But it got really, even that brief period of time, a snapshot of what these people consider to be the global disregard for their plight. In fact, one man approached me in England to say, "Are we being ignored by the West because the White House hates Muslims?"

Obviously, that's not the case, given there has been American Turkish, many other aid trickling through to this part of the world. But that really sums up the resentment these people are feeling. And they've left everything to run from the war, having nothing, want for very little, frankly.

But even now, after 21 months of this revolt and a year, frankly, of this refugee crisis, people are still struggling to find basic food. Winter's setting in and they're living in plastic tents that themselves, that we saw today, they're bringing inside large concrete hangars in a bid to do something, just anything, to try and keep the bitter cold they're feeling here tonight out.

SWEENEY: And Nick, what kind of international assistance is there for them?

WALSH: We saw some degree of aid trickling in. But it's really not that evident on the ground at all. I mean (inaudible) living conditions are atrocious. We spoke to one man who'd lost his very young infant daughter in the last week, simply because they couldn't keep her warm enough. They didn't have a heater.

Those who do have heaters, they can't afford wood. There simply isn't enough money and it's such a valuable commodity that we saw children today scavenging fields for plastic that they could burn.

That, in turn, creates a terrible acrid and poisonous smoke (inaudible) across a very kind of tense and densely crusted tent city we saw. It can be very hard to live there for so many. And as I say, basic foodstuff's in short supply, Fionnuala.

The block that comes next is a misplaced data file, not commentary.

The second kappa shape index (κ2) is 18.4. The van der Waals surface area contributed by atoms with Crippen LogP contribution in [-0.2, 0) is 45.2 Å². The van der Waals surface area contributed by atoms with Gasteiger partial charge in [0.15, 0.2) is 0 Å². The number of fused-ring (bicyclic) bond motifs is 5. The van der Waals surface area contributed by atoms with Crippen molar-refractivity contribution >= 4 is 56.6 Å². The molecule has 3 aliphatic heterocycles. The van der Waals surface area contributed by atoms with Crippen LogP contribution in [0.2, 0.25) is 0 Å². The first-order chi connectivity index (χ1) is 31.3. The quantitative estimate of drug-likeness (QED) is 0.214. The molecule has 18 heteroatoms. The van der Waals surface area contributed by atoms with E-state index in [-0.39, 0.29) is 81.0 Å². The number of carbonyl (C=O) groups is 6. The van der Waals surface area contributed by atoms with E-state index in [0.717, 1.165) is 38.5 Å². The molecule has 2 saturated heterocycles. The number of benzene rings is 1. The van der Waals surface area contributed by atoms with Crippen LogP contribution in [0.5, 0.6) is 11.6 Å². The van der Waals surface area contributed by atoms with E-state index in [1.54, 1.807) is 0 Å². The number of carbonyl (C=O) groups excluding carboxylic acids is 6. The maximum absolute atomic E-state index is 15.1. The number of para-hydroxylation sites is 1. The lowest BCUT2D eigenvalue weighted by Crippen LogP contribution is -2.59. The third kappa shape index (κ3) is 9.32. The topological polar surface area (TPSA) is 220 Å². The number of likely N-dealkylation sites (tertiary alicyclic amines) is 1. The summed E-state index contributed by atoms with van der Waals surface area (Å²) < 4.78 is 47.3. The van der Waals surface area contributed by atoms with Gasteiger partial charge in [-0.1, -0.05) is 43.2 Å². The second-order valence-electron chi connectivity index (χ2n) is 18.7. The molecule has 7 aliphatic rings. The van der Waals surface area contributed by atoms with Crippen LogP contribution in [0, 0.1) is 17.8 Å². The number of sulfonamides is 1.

SWEENEY: All right. Thank you very much for that, Nick Paton Walsh there, joining us live from Turkey. He's just been in and out of Syria this day.

Back to Deb Amos of NPR.

Excuse me; we're hearing a very difficult situation for the refugees. You say that they're turning to having to help themselves and other people. But presumably some of the rebel groups are helping them and perhaps these are rebel groups that are not necessarily to the liking of certain of the international community.

AMOS: Well, let's first say that the international community has put their money in traditional refugee camps in the border countries where we have half a million refugees. It is the displaced inside Syria that are in these really dire conditions.

It is true that there are rebel groups that, in fact, one in particular that has been sanctioned by the United States, and that's the Al-Nusra Front. They have been giving out free bread and free fuel oil because they are in a bit of a hearts-and-minds campaign. And it has worked for them in towns where they have those kind of resources.

SWEENEY: When you sanctioned by the United States, you mean they're not in favor with the United States; they're considered a terrorist group?

AMOS: Indeed.